Children miss 38 school days each over two terms due to Covid

Pupils in the Black Country and Staffordshire missed the equivalent of 38 days each of in-school teaching due to Covid-19, official figures show.

Children have lost dozens of school days due to lockdown. Photo credit should read: Jacob King/PA Wire.
Children have lost dozens of school days due to lockdown. Photo credit should read: Jacob King/PA Wire.

Department for Education data showed more than half of all possible school days were missed over two terms in the region, up to March this year.

It comes as education chiefs warned the pandemic had caused massive disruption across England and warned schools are "not out of the woods yet".

Students in Dudley missed the equivalent of 1.6 million school days between September to December last year and January to March 31 this year – equating to roughly 38 school days missed per pupil.

In Wolverhampton, students missed the equivalent of 1.5 million school days over the two terms which equates to roughly 39 per pupils. In Walsall, pupils were absent for 1.7 million school days over the two terms which equates to roughly 39 per pupil.

Elsewhere in Sandwell, students missed the equivalent of 2.2 million school days over the two terms – equating to roughly 41 per pupil. And in Staffordshire, pupils missed the equivalent of 3.8 million school days over the two terms – equating to roughly 36 per pupil.

The figures include state-funded primary, secondary and special schools in the area. Children across England were sent home to self-isolate when coronavirus cases were detected in the autumn.

But for the majority of the spring term, students – except children of key workers and vulnerable pupils – were told to learn remotely amid the national lockdown. Around 252 million school days were missed nationally because of Covid-19 over both terms – 29.4 per cent.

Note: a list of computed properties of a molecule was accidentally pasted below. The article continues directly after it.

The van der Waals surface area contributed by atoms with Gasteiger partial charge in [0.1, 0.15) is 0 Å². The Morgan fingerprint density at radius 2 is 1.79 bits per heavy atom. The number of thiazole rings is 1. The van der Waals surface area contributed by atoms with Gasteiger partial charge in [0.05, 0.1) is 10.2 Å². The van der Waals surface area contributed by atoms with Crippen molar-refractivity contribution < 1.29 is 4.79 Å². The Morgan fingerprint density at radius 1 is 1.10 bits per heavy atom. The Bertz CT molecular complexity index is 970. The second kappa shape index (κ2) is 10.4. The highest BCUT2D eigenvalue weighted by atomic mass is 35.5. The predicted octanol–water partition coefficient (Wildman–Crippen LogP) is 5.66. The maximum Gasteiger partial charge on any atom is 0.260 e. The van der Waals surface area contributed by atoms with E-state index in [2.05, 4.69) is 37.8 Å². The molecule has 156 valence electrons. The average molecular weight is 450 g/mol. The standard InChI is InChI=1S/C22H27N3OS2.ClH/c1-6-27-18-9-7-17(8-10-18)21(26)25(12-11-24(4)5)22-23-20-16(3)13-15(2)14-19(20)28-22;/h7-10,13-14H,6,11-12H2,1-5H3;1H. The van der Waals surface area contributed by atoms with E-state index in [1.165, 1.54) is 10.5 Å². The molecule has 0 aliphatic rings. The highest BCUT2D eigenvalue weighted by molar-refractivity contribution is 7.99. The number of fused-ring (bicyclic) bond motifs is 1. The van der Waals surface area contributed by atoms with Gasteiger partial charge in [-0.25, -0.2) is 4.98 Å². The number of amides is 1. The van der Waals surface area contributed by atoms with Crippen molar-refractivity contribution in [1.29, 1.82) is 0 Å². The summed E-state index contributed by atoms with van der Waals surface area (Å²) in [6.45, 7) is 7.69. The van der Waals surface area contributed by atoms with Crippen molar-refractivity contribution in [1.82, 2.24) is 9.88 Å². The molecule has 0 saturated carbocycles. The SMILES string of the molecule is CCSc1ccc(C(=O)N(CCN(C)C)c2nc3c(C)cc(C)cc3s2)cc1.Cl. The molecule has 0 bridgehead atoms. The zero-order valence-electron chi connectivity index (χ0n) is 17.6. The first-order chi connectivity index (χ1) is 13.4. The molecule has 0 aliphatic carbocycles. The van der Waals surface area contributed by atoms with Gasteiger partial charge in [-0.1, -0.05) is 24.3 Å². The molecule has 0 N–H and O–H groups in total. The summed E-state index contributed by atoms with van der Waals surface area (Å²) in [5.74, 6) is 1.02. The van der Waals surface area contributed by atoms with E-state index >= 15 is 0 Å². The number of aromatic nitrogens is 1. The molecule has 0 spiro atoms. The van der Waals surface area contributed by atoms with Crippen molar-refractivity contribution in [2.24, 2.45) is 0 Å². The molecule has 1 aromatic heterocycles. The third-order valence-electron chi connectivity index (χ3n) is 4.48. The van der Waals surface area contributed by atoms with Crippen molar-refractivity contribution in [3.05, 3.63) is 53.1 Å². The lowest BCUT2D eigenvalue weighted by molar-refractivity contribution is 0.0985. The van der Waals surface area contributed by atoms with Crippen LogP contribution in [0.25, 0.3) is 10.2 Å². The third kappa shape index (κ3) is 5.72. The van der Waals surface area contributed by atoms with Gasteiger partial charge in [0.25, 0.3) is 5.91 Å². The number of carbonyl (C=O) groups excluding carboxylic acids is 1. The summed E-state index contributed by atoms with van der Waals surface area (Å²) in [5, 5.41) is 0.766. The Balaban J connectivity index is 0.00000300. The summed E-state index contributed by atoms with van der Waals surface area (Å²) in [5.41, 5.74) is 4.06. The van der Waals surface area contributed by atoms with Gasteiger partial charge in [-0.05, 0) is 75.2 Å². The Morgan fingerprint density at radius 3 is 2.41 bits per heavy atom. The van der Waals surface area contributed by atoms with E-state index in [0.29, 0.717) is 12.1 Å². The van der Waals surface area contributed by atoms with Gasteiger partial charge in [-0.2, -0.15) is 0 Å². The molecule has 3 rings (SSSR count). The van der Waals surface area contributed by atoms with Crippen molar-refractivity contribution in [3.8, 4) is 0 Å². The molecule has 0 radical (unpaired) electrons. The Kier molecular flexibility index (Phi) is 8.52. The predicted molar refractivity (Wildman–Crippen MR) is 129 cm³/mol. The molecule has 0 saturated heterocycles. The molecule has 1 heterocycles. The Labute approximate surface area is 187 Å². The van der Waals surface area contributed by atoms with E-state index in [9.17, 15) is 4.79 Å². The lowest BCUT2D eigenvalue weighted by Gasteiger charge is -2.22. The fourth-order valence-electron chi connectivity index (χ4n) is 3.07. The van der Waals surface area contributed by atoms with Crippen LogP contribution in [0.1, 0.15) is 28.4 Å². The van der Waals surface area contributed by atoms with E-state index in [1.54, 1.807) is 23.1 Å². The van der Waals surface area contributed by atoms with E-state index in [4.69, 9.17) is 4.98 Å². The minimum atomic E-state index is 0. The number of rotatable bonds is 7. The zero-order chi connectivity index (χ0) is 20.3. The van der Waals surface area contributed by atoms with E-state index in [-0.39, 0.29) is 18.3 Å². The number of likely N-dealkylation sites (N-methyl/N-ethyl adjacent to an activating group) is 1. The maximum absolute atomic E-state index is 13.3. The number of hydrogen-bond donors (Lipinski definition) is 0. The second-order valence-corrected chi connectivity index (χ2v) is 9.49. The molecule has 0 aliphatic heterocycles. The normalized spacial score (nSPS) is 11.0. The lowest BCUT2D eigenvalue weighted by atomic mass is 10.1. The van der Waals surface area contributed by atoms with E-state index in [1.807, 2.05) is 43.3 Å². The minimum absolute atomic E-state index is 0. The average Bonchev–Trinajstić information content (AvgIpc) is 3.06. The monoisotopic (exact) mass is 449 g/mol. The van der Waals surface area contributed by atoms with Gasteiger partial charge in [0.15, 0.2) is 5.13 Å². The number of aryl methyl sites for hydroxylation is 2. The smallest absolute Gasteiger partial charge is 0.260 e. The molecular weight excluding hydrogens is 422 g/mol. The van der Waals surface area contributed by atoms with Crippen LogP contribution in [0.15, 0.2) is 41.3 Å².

Geoff Barton, general secretary of The Association of School and College Leaders, said: "Covid has caused widespread educational disruption across the country, but the impact hasn’t been uniform.

"Even when schools were fully open during the last academic year, attendance varied widely depending on local circumstances. Unfortunately, there is still a very high level of disruption taking place this term and we are not out of the woods yet."

He said the immediate priority for the Government should be to end disruption by increasing the vaccination roll out for 12 to 15-year-olds and encouraging twice-weekly home-testing.

James Bowen, director of policy at school leaders’ union NAHT, said: “This data serves as a useful reminder at just how disruptive the pandemic has been for children and young people.

“Schools worked hard to provide remote learning, but we know that is no substitute for being in the classroom."

The UK Health Security Agency (UKHSA) says regular lateral flow test will help to stop the infection spreading in education settings.

Across the West Midlands region the number of infections is 460.3 per 100,000 – with the highest local authority rate at 706 cases per 100,000 people. Last week 27,442 positive cases were recorded here.

West Midlands UKHSA public health consultant Soili Larkin said: “With case rates on the increase, especially in 10 to 19-year olds, it’s really important that children and young people take a lateral flow test.

"We’re also asking families and close friends to take a rapid test, as we are seeing increases in all age groups, especially those over 60. Mixing with different generations over the holiday means more chance of asymptomatic transmission to people at increased risk, who also may not have had their booster vaccination yet.

“It is also important that children and young people get their Covid-19 vaccination. This is now easier than ever before, as vaccinations are now available both through school and through walk-in centres.”

Alongside testing and vaccination, there are other important measures children and their families can take to protect themselves such as ventilating spaces by opening windows, regular hand washing and wearing face coverings in crowded enclosed spaces.

A Department for Education spokeswoman said the vaccination programme and adherence to public health advice has put schools in a better position than the last academic year.

She added: “We continue to work with parents and school and college staff to maximise students’ time in the classroom, and our long-term education recovery plan, supported by over £3 billion to date, will deliver world class teacher training and give millions of children access to high-quality tutoring.”

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